Why the underperformance? Sean Trende of RealClearPolitics came under some not insignificant fire for noting that many white voters evidently just decided to stay home. Using Trende’s numbers, RedState’s Dan McLaughlin created this chart to show the difference in turnout levels for all major racial groups:
turnouttrendemissingwhites - McLaughlin

Here’s what Trende observes:

Had the same number of white voters cast ballots in 2012 as did in 2008, the 2012 electorate would have been about 74 percent white, 12 percent black, and 9 percent Latino (the same result occurs if you build in expectations for population growth among all these groups). In other words, the reason this electorate looked so different from the 2008 electorate is almost entirely attributable to white voters staying home. The other groups increased their vote, but by less than we would have expected simply from population growth.

Put another way: The increased share of the minority vote as a percent of the total vote is not the result of a large increase in minorities in the numerator, it is a function of many fewer whites in the denominator.

However, there is a small error in his computations, and that’s with Asian voters. McLaughlin explains:

Trende finds about 70,000 Asian voters missing, when in fact Asian turnout was up enough that he should be showing about 575,000 extra Asian voters (I contacted Trende and he confirmed this). Asian voters are an oft-overlooked and growing piece of the puzzle, and they still turn out in very, very low numbers compared to their (still-small) share of the US population, but reaching out to them is an important consideration going forward. In any event, when you adjust for the proper counting of Asian voters, you find that it actually strengthens Trende’s thesis that white voter turnout was down relative to turnout of the major non-white voting blocs.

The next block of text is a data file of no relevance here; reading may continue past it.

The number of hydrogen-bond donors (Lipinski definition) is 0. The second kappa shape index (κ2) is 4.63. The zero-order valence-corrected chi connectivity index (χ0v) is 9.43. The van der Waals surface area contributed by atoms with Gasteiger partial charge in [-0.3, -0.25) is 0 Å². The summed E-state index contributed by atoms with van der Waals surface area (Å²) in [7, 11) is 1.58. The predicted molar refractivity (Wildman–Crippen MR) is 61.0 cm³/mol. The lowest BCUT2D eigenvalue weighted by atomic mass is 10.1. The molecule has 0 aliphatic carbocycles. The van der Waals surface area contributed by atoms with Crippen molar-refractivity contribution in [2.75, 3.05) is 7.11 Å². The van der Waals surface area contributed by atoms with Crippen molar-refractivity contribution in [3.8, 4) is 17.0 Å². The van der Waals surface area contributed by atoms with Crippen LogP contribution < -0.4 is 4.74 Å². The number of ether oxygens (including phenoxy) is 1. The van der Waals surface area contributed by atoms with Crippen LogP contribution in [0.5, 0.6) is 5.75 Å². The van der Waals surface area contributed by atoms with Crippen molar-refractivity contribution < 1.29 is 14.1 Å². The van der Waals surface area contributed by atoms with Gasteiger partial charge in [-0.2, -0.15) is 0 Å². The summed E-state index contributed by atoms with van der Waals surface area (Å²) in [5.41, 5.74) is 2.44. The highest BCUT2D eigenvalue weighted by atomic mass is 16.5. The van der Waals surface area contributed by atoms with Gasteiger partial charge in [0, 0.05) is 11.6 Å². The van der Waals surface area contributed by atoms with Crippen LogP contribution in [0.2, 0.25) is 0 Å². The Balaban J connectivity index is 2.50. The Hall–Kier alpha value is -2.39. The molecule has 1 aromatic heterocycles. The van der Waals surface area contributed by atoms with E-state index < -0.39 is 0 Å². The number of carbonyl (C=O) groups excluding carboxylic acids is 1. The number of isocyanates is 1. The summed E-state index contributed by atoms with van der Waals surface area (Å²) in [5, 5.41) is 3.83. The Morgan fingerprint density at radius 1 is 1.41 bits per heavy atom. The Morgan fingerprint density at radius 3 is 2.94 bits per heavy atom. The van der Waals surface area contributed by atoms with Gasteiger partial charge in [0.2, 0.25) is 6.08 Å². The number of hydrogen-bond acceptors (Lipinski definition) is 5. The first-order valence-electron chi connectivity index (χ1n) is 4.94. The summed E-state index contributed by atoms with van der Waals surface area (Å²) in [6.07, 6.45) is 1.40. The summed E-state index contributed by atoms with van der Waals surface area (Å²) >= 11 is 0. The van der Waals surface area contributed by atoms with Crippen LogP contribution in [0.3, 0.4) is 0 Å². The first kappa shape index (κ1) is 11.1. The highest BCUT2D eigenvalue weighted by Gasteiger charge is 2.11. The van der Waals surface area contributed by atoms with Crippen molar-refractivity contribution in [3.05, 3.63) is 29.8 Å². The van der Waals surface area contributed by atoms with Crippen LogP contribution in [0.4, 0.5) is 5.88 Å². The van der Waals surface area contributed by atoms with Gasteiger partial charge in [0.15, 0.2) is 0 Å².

Trende puts these numbers to work when he looks at his home state of Ohio (you can check out his article for a map of his results). He found that the places where white turnout was down compared to 2008 were all rural counties that have been hit hard by the weak economy over the past several years. As he explains:

My sense is these voters were unhappy with Obama. But his negative ad campaign relentlessly emphasizing Romney’s wealth and tenure at Bain Capital may have turned them off to the Republican nominee as well. The Romney campaign exacerbated this through the challenger’s failure to articulate a clear, positive agenda to address these voters’ fears, and self-inflicted wounds like the “47 percent” gaffe. Given a choice between two unpalatable options, these voters simply stayed home.

McLaughlin takes the numbers beyond Ohio to other states in the Midwest and finds a similar pattern:

[A] significant number of others were in Pennsylvania (Obama by 309,840 votes out of 5.75 million cast), Ohio (Obama by 166,272 votes out of 5.59 million cast), Michigan (Obama by 449,313 votes out of 4.74 million cast), and Minnesota (Obama by 225,942 votes out of 2.94 million cast). This is consistent with Trende’s conclusion that – while these voters were not, in and of themselves, the cause of Romney’s loss – they were a contributing factor large enough to consider, and one that may loom even larger in a closer future contest between a better Republican candidate and a Democrat who has less visceral appeal to non-white voters. (The lower turnout throughout the Northeast also surely reflects the influence of Hurricane Sandy).